Students at four francophone universities – Université du Québec à Montréal, the Université Laval, the Université de Montréal, and the Université du Québec à Chicoutimi – staged sit-ins at their rector’s offices on Wednesday, January 19 to express their anger over prospective provincial tuition increases.
The Association pour une solidarité syndicale étudiant (ASSÉ) called for the occupations to protest what they regard as administrators’ compliance with the Conférence des recteurs et des principaux des universités du Québec (CREPUQ) proposal to increase tuition in Quebec by $500 a year for three years, beginning in 2012.
Maxime Larue-Bourdages, the Internal Coordinator of ASSÉ, elaborated on the motivations behind the sit-ins.
“We find it very hypocritical that [the Ministry of Education] now says that tuition has to increase for students when university administration’s prefer to put their money in construction, rather than students, who are the life of the university. Year after year members of the administration give themselves higher salaries and bonuses, and they take that money from students,” he said.
ASSÉ’s official press release echoed these sentiments in French: “On the one hand, the rectors of universities get paid exorbitant salaries, and divert public funds to megalomaniacal real estate projects, while simultaneously complaining of being underfunded to advocate for a dizzying increase in tuition. We are not fooled by their hypocrisy!”
Students at Université du Québec à Montréal succeeded in blocking off all administrative buildings, preventing rector Claude Corbo from entering his office for the remainder of the afternoon, and prompting him to cancel all his planned activities for the week.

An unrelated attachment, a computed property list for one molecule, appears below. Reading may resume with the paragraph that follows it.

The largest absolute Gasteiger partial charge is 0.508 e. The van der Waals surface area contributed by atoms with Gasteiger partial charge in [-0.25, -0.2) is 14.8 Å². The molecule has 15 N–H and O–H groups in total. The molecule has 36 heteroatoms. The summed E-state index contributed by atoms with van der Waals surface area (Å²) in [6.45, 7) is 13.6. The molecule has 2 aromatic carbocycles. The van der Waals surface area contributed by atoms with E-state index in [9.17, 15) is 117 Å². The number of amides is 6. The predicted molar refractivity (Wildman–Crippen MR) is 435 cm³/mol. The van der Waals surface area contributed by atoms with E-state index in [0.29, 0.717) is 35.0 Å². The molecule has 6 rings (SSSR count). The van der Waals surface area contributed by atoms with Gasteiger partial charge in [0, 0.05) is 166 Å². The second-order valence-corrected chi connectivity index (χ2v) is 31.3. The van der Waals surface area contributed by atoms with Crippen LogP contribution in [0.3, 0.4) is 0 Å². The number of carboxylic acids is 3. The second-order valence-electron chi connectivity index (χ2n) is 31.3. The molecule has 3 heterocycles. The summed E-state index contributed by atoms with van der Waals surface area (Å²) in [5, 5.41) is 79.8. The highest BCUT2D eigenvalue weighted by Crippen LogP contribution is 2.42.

Jaouad Laaroussi, a UQAM student present at the sit-in, made his demands clear in the ASSÉ press release.
“How dare our president demand an increase in tuition when it is his direction that is plunging UQAM into financial distress?” he wrote.
At the Université de Montréal, students blocked off the administrative area, occupyed rector Guy Breton’s office, and hung banners denouncing Breton’s support of tuition increases. “If Mr. Breton left his office more often, he would see the reality for students. We don’t earn $365,00 a year!” said Héloïse Lanouette, a student at UdeM, in the ASSÉ press release.
SSMU maintains communication with ASSÉ but does not have official membership within the student association, which is renowned for its more radical approach to mobilization against planned tuition hikes.
SSMU created its own Mobilization Committee last January, which is starting to gain momentum, according to VP External Myriam Zaidi, who explained the differences between the ASSÉ approach to protesting and the Mobilization Committee’s methods of raising awareness about tuition increases.
“When you’re mobilizing at McGill you have to start from scratch. Here people don’t follow Quebec politics. The ASSÉ are more radical, but [the Mobilization Committee] is hoping to get students at McGill who want to mobilize together, and when that gets going we can talk about actions. It started with a delay, but I’m very optimistic about the future,” she said.
Larue-Bourdages also expressed his optimism about the future of the student movements against tuition increases.
“Historically speaking, student mobilization has almost always been successful for students. The only time they don’t get what they want is when they don’t mobilize, don’t strike, and don’t put more pressure on the administration. I hope that the student movement will take mobilization seriously, because if they do, I think we will win.”
Representatives from Corbo’s office failed to reply to the Daily’s calls.